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Perish is a multi generational story about a family in Texas plagued by generational trauma and abuse. The story begins with news of the matriarch Helen Jean near death. She is the ultimate keeper of secrets and was willing to take them to her deathbed. Her story began with a late night plea made in an outhouse for the turpentine she drank to cause her to abort her seed conceived of rape. She was told to bear the child or perish. 
     The birth of that child created deep rooted trauma and hate in her heart. The hate would poison the roots of her family tree. She passed the trauma to her children and her grandchildren. The sins of the previous generations affecting the next one, with everyone keeping the family's secrets at great personal costs. When family reunites secrets are revealed and it is revealed who is to blame for the pain in this family. 
        This story is gut wrenching trauma. I deeply cared for some of these characters. The multiple POV reveals while everyone knows some secrets, no one knows all of them. A trigger warning is one of the POVs is that of an abuser. His story does not try to garner sympathy as much as show how hurt people hurt people. Most of the POVs are the women in the family who had different but equally traumatic experiences.  As the story unfolds it reveals shocking secret after secret. When secrets are revealed will this heal the family or destroy it beyond repair?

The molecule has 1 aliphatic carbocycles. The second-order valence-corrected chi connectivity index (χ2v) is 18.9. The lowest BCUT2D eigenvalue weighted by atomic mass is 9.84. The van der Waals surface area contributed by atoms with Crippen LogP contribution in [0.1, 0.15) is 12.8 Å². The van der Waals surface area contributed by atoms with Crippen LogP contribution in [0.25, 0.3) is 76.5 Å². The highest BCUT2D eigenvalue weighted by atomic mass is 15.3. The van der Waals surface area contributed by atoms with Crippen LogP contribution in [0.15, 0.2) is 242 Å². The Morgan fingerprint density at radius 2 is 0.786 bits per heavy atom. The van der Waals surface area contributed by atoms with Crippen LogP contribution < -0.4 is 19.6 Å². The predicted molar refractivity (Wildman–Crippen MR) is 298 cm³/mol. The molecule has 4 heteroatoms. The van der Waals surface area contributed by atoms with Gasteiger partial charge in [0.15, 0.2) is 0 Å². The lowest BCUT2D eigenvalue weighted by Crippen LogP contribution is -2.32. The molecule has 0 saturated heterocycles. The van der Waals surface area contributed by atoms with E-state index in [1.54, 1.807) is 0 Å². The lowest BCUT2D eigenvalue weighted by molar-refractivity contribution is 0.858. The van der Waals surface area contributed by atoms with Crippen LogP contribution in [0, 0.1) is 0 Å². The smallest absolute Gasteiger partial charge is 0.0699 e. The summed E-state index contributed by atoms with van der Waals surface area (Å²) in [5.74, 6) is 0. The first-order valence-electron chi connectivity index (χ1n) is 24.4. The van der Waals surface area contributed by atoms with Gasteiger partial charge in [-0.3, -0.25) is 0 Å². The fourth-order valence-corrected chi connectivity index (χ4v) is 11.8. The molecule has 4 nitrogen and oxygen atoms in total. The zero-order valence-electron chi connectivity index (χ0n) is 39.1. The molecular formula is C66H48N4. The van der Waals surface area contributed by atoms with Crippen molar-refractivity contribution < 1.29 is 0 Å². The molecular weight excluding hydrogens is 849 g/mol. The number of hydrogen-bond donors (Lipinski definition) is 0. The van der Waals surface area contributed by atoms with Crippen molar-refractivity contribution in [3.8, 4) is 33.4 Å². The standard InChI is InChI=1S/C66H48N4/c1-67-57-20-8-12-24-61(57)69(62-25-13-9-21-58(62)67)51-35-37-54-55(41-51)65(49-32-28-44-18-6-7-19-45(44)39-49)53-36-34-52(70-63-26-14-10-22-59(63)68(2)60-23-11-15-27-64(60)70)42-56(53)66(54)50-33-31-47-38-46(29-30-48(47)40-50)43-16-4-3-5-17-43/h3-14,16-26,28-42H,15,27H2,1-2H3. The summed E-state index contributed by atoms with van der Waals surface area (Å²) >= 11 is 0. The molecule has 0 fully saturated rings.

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Incredibly dark and difficult read, but compelling and moving, and an insightful look at intergenerational trauma. It is hard to summarize, but it revolves around four generations of a Black Texan family, who have gathered to say goodbye to their matriarch. Everyone in the family is suffering, but not all of them know why, or they know parts of the puzzle, and it all must come out before any of them can move forward.